Section 11(4) of the Electoral Act has established for the very first time that the state and local government officials must not be appointed as heads of divisional or district electoral sub offices. The law very clearly requires all state agencies to provide the Fijian Elections Office with the necessary support to facilitate an election. It makes it very clear that in providing the support, these agencies must rely on their own budgetary support rather than the Fijian Elections Office.

Section 13 of the Electoral Act has very clearly outlined the impartiality and non-partisanship framework. It states that the members of the Electoral Commission, the Supervisor, and all election officials, including employees, agents and contractors of the Fijian Elections Office, must conduct their duties and functions and exercise their powers with utmost impartiality, in compliance with the law and the Constitution, and without regard to any political or personal factor. Section 13(2) states that the members of the Electoral Commission, the Supervisor, and all election officials, including employees, agents and contractors of the Fijian Elections Office, are not entitled to undertake any political or campaign activities at any time during the period of their appointment, employment or contract with the Electoral Commission or the Fijian Elections Office. The legal framework specifically requires that election officials must refrain from any decision that would raise a conflict of interest.

Section 15 of the Electoral Act has explicitly required that Parliament allocate sufficient financial resources from the State budget for the timely and effective performance of the functions and powers of the Fijian Elections Office. The budget submission mechanism is based on the election cycle approach that is widely considered as an election best practice. Section 16 of the Act empowers the Supervisor of Elections by granting him complete control on the procurements and usage of the budget of the Fijian Elections Office. The legal framework has allowed the Fijian Elections Office to establish its own procurement system suitable for election related activities.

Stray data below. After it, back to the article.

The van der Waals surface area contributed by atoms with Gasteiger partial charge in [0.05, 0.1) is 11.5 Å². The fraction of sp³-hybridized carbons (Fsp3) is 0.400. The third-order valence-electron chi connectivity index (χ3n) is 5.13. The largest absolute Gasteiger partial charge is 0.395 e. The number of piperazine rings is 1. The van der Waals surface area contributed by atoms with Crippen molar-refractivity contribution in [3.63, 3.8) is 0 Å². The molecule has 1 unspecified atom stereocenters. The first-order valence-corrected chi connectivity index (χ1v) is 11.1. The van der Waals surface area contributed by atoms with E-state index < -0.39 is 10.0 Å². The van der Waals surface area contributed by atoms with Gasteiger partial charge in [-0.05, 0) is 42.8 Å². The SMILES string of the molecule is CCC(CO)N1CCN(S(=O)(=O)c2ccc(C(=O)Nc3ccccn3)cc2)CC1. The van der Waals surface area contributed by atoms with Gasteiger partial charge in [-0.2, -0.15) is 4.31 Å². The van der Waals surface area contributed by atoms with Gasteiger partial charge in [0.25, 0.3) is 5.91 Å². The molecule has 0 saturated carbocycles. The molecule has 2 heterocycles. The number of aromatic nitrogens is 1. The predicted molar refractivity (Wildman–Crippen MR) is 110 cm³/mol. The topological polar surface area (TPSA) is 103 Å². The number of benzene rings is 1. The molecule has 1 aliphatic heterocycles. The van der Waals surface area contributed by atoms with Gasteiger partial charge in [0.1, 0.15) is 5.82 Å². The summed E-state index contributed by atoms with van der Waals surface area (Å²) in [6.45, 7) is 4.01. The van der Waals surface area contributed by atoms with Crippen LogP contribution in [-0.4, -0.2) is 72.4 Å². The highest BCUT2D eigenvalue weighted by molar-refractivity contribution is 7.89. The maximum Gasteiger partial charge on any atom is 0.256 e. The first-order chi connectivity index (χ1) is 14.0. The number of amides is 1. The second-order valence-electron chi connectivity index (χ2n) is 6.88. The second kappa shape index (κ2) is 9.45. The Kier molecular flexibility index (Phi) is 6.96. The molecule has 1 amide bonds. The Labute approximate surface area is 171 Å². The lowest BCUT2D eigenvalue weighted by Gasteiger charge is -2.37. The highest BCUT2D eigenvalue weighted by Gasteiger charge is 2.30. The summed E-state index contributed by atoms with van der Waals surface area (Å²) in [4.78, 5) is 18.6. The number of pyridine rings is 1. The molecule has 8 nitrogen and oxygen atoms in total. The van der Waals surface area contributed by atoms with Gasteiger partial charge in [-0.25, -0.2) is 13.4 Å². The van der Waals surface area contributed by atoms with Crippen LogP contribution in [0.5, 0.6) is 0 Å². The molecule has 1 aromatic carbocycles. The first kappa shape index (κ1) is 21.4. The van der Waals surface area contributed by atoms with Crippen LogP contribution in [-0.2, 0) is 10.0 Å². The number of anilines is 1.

The Electoral Act, in section 17, establishes an electoral complaints handling procedure that permits the electoral system to deal with election related complaints. This is another election good practice as it ensure election related complaints, some of which may be technical in nature, are dealt with expeditiously.

  1. Protection of Offices under the Constitution

The Electoral Commission and the Supervisor of Elections are Constitutional institutions. The Supervisor of Elections is required to comply with the directions of the Electoral Commission. The tenure of office for Electoral Commissioners is 3 years and the Supervisor of Election can be appointed for a term of upto 5 years as provided under section 135 of the Constitution.

Section 136 of the Constitution protects office holders from persecution through protection of the remuneration. According to section 136, salaries of persons holding such offices can only be reduced as part of general austerity reduction similarly applicable to all offices of the State.

The Constitution also protects office holders from arbitrary loss of office. Section 137 of the Constitution requires that an independent office of enquiry is setup. The minimum membership of this tribunal is 3 and it is a requirement that out of the 3 members, one has to be qualified to be appointed a Judge. The tribunal is required to provide a report to the President with its recommendation.

  1. The 2014 General Election

The Fijian Elections Office conducted the 2014 General Election under the current legal framework. The Multinational Observer Group Report on the 2014 General Election found that the legal framework in Fiji was sufficient for the conduct of credible and legitimate elections in Fiji. [Page 7]